There are a number of interesting concerts and performances this week. Tuesday sees the graduate students of the UoT Opera Division in cabaret at the Tranzac Club. It’s at 7.30pm and it’s free. The beer at the Tranzac is better than it used to be so should be a decent night out and if you don’t like it the NAGS are performing in the other room, alas without Neil Sorbie. Earlier in the day there’s a noon hour concert in the RBA featuring Bob Pomakov and the Gryphon Trio (also free). The program features works by Mozart and Heather Schmidt.
The Canadian Opera Company has just announced the 2015/16 season line up for the free lunchtime concert series in Richard Bradshaw Amphitheatre. Now under the curatorship of Claire Morley there’s the usual incredible array of chamber music, dance, piano, jazz and world music as as well as, of course, the vocal series.
So what was I most impressed with on the opera and related scene in in 2013?
Big house opera
The COC had a pretty good twelve months. I enjoyed everything I saw except, maybe, Lucia di Lammermoor. Making a choice between Christopher Alden’s probing La Clemenza di Tito, the searing opening night of Peter Sellars’ Tristan und Isolde; the night when I really “got” why people fly across oceans to see this piece, Robert Carsen’s spare and intensely moving Dialogues des Carmélites or Tony Dean Griffey’s intense and lyrical portrayal of the title character in Peter Grimes is beyond me. So, I shall be intensely disloyal to my home company and name as my pick in this category the Metropolitan Opera’s production of Die Frau ohne Schatten. Wernicke’s production is pure magic and Anna Schwanewilms was a revelation.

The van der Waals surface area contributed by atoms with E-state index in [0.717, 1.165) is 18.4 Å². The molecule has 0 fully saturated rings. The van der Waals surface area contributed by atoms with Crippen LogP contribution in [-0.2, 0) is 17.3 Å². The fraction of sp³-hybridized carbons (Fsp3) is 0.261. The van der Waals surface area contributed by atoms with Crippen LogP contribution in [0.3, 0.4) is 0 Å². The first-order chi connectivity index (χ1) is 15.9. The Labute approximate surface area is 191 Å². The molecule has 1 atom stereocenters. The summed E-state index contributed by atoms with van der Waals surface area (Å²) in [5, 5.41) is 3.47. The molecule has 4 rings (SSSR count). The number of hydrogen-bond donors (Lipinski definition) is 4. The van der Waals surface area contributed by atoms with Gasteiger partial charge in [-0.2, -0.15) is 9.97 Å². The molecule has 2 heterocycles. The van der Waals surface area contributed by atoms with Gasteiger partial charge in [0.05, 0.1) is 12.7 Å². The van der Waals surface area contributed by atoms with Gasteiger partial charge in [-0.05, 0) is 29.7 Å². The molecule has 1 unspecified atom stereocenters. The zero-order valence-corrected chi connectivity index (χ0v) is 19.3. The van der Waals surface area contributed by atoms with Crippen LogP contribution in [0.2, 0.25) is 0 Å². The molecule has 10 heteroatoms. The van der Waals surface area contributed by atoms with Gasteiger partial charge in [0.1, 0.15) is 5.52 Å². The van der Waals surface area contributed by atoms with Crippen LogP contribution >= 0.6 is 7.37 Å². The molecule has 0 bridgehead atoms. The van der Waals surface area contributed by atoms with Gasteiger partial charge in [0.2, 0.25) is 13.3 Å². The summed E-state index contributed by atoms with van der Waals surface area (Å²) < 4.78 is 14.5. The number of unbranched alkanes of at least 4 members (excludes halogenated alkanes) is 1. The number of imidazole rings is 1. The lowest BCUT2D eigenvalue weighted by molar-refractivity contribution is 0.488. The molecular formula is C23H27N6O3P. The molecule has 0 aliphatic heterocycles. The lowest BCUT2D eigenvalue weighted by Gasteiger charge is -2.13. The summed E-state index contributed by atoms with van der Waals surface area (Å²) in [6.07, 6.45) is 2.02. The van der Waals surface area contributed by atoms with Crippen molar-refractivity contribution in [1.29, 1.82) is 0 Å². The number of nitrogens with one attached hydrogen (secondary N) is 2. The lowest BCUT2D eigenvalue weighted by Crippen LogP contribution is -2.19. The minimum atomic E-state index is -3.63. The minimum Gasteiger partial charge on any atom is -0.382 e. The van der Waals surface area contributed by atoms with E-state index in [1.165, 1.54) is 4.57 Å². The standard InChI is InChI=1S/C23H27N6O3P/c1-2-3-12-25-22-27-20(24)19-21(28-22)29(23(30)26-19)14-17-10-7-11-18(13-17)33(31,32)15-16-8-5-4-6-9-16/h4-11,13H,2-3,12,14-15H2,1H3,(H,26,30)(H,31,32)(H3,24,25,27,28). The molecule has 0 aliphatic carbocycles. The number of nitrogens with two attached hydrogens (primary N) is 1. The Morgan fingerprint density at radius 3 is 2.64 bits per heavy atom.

Yesterday’s lunch time concert featured bass Robert Pomakov accompanied by members of the Gryphom Trio. The programme kicked off with two songs by Glinka with Bob accompanied by Roman Borys on cello and Jamie Parker on piano. The first piece was called Lullaby but it’s hard to imagine anyone sleeping through Bob’s powerful rendering. The second piece, Doubt, showcased some lovely playing by Borys.
Readers of this blog will likely know that Peter Grimes is a very special opera for me. I’ve watched it live and on recordings a lot. I think about it a lot troo so the chance to see it live is rather special. It’s even more special when it’s done as well as at the Four Seasons Centre last night in the opening performance of a new run of Neil Armfield’s much travelled production, revived here by Denni Sayers.
The best bargain of the Toronto music season is the free lunchtime concert series at the Four Seasons Centre. The 2013/14 line up was announced today. Opera and vocal highlights include recitals by Sir Thomas Allen (Songs of the Sea, which sounds rather excellent), Simone Osborne, Robert Pomakov with The Gryphon Trio, Tracey Dahl, Russell Braun and Paul Appleby. Somewhat off the beaten track, there will be a performance of Gagliano’s La Dafne by Capella Intima and the Toronto Continuo Collective and the Canadian Art Song project will be premiering a new commission by a Canadian composer. There will also be the usual (and very popular) sessions from the COC Ensemble Studio (including two Britten themed concerts), the students of the University of Toronto opera division and the young artists of the Atelier lyrique de l’Opéra de Montréal.
For the less vocally inclined there is also a full line up of piano, chamber music, world music, jazz and dance. Here’s the full PDF brochure.
Back to Koerner Hall last night for a concert of chamber music and art song. Anchoring the show were the Gryphon Trio. They kicked off with the Debussy Piano Trio in G Major. This was an enjoyable and compact piece with a very playful second movement. Then came what was, for me, the main reason for going, Mussorgsky’s Songs and Dances of Death. For this the Gryphons were joined by Toronto bass Robert Pomakov. He was excellent. Obviously completely at home singing in Russian he produced a nuanced reading of text and music. His acting with the voice was exemplary and no extraneous physical acting was required. His control of dynamics was exemplary. He has a really big voice which he deployed as appropriate but he was also capable of floating a lovely pianissimo. Accompaniment from the Gryphons was also well up to par. There are some interesting instrumental lines including making the cello go about as low as a cello can to match the bass voice. Continue reading →